keywords = "adolescent, depression, ketamine, treatment-resistant",
author = "Cullen, {Kathryn R.} and Palistha Amatya and Roback, {Mark G.} and Albott, {Christina Sophia} and {Westlund Schreiner}, Melinda and Yanan Ren and Eberly, {Lynn E.} and Patricia Carstedt and Ali Samikoglu and Meredith Gunlicks-Stoessel and Kristina Reigstad and Nathan Horek and Tye, {Susannah J} and Lim, {Kelvin O.} and Bonnie Klimes-Dougan",
year = "2018",
month = "9",
day = "1",
doi = "10.1089/cap.2018.0030",
language = "English (US)",
volume = "28",
pages = "437--444",
journal = "Journal of Child and Adolescent Psychopharmacology",
issn = "1044-5463",
publisher = "Mary Ann Liebert Inc.",
number = "7",

}

TY - JOUR

T1 - Intravenous Ketamine for Adolescents with Treatment-Resistant Depression

T2 - An Open-Label Study

AU - Cullen, Kathryn R.

AU - Amatya, Palistha

AU - Roback, Mark G.

AU - Albott, Christina Sophia

AU - Westlund Schreiner, Melinda

AU - Ren, Yanan

AU - Eberly, Lynn E.

AU - Carstedt, Patricia

AU - Samikoglu, Ali

AU - Gunlicks-Stoessel, Meredith

AU - Reigstad, Kristina

AU - Horek, Nathan

AU - Tye, Susannah J

AU - Lim, Kelvin O.

AU - Klimes-Dougan, Bonnie

PY - 2018/9/1

Y1 - 2018/9/1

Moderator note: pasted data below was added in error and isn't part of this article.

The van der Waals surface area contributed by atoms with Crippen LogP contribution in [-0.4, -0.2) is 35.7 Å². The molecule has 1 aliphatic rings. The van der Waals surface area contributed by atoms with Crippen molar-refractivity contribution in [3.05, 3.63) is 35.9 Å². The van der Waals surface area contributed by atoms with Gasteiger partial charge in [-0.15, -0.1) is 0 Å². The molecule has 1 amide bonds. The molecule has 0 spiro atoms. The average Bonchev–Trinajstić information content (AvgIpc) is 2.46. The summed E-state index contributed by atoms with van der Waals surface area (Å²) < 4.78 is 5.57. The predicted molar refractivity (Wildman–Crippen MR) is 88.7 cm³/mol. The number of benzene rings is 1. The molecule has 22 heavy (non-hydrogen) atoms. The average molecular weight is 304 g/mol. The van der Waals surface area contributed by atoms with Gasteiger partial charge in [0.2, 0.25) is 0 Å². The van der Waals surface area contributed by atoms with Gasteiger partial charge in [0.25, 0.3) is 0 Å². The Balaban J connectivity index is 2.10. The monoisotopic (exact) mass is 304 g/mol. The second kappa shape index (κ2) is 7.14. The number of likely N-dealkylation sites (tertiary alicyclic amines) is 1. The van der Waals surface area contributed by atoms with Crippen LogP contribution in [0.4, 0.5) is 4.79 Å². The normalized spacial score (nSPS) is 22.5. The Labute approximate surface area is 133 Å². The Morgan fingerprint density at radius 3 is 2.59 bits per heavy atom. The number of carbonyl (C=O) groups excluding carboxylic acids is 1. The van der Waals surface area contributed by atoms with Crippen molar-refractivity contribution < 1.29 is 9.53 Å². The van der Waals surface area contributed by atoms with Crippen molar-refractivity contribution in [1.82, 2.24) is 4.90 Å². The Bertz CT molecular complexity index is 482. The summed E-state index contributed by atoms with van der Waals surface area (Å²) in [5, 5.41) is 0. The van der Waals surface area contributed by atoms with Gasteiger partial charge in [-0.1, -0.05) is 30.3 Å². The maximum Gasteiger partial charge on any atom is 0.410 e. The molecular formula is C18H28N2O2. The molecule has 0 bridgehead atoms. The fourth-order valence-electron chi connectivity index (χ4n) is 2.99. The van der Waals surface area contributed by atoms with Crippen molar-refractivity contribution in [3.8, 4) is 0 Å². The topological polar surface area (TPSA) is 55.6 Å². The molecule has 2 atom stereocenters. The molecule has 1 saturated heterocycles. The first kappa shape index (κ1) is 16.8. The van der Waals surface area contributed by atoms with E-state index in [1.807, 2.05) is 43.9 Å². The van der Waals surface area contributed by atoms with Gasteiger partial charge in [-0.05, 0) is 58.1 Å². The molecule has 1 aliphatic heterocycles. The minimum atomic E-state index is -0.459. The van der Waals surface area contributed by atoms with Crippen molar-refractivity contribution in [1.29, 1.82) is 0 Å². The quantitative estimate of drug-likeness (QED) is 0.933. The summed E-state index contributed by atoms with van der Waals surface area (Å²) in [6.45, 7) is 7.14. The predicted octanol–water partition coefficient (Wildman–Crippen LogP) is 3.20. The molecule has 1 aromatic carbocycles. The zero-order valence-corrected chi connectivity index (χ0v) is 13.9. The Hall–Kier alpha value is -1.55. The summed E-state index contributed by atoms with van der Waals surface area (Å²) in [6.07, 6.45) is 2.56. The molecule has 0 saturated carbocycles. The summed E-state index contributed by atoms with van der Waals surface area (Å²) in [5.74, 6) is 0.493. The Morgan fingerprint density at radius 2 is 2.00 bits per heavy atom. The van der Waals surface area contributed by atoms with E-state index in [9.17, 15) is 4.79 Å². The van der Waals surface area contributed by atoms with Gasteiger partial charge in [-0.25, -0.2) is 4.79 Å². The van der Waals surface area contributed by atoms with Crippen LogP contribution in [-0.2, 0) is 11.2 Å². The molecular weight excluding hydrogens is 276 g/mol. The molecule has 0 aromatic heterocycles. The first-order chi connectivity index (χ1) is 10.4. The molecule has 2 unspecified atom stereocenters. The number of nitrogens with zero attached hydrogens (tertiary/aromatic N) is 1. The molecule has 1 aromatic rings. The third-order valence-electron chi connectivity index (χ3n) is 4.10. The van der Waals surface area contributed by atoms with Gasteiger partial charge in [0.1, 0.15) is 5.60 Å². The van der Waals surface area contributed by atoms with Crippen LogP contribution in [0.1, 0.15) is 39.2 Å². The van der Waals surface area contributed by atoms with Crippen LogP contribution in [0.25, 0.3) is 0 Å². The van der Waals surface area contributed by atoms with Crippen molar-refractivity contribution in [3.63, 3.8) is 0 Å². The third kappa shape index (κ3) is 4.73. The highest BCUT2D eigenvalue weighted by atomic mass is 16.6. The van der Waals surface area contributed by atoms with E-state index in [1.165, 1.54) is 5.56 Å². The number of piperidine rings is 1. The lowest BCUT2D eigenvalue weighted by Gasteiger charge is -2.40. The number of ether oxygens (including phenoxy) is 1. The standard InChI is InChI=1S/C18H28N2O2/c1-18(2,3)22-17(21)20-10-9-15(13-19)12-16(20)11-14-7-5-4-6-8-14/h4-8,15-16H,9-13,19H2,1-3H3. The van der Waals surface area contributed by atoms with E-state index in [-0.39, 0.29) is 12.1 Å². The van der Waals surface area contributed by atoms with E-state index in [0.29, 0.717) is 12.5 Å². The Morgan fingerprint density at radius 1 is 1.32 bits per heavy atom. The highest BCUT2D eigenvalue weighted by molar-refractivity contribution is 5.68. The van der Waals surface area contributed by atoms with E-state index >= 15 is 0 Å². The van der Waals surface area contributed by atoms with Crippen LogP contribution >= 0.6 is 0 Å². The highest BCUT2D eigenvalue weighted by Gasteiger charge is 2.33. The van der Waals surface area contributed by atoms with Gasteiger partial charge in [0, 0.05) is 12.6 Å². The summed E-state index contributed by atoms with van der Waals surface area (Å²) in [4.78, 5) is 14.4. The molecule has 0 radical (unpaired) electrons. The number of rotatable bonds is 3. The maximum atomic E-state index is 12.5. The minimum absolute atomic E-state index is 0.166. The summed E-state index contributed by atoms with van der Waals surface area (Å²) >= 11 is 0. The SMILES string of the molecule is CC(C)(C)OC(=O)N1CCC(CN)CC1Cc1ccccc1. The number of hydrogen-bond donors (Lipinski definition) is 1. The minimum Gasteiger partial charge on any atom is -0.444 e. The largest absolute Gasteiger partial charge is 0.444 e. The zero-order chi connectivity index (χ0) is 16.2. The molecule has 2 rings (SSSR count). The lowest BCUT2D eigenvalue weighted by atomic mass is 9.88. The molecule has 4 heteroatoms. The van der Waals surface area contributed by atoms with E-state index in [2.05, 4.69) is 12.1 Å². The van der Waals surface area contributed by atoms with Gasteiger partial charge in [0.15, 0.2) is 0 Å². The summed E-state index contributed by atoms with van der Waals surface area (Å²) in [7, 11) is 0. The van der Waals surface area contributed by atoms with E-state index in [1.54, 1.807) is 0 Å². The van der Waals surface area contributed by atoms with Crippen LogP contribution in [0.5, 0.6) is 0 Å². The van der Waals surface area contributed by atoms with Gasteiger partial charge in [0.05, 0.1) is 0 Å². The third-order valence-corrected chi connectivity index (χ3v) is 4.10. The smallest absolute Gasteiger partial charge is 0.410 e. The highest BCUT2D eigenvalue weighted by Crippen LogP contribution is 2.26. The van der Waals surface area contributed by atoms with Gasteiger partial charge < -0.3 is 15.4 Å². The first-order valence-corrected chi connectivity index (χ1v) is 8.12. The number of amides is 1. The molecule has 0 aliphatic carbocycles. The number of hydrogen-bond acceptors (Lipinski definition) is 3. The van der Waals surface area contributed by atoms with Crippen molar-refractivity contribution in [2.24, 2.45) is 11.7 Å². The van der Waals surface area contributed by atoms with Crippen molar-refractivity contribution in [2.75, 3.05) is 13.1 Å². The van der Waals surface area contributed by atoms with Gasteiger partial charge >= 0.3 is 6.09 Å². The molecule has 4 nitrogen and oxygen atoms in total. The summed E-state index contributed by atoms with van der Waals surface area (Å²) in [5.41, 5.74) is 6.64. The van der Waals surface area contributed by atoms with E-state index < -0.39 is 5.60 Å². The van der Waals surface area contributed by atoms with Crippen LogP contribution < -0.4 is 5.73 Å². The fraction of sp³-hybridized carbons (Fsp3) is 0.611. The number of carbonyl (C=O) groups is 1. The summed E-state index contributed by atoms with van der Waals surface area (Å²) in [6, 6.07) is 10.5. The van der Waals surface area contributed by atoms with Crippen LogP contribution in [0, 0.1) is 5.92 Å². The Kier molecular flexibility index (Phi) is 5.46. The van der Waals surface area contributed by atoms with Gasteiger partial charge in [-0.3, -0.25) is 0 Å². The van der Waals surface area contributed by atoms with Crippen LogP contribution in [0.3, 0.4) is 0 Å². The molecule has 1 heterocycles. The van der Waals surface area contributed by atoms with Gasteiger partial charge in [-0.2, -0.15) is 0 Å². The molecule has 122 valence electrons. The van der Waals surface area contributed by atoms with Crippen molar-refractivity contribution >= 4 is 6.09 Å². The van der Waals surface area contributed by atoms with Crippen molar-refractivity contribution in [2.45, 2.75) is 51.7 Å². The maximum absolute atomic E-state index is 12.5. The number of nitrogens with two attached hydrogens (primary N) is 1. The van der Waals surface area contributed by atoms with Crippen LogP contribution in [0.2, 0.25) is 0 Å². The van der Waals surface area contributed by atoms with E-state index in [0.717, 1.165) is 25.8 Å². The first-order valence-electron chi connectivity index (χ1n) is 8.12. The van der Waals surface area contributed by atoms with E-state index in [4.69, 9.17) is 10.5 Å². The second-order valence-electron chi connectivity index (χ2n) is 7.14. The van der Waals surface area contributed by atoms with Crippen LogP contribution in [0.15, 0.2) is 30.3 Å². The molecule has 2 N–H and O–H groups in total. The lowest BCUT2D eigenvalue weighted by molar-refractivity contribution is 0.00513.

N2 - Background: Novel interventions for treatment-resistant depression (TRD) in adolescents are urgently needed. Ketamine has been studied in adults with TRD, but little information is available for adolescents. This study investigated efficacy and tolerability of intravenous ketamine in adolescents with TRD, and explored clinical response predictors. Methods: Adolescents, 12-18 years of age, with TRD (failure to respond to two previous antidepressant trials) were administered six ketamine (0.5 mg/kg) infusions over 2 weeks. Clinical response was defined as a 50% decrease in Children's Depression Rating Scale-Revised (CDRS-R); remission was CDRS-R score ≤28. Tolerability assessment included monitoring vital signs and dissociative symptoms using the Clinician-Administered Dissociative States Scale (CADSS). Results: Thirteen participants (mean age 16.9 years, range 14.5-18.8 years, eight biologically male) completed the protocol. Average decrease in CDRS-R was 42.5% (p = 0.0004). Five (38%) adolescents met criteria for clinical response. Three responders showed sustained remission at 6-week follow-up; relapse occurred within 2 weeks for the other two responders. Ketamine infusions were generally well tolerated; dissociative symptoms and hemodynamic symptoms were transient. Higher dose was a significant predictor of treatment response. Conclusions: These results demonstrate the potential role for ketamine in treating adolescents with TRD. Limitations include the open-label design and small sample; future research addressing these issues are needed to confirm these results. Additionally, evidence suggested a dose-response relationship; future studies are needed to optimize dose. Finally, questions remain regarding the long-term safety of ketamine as a depression treatment; more information is needed before broader clinical use.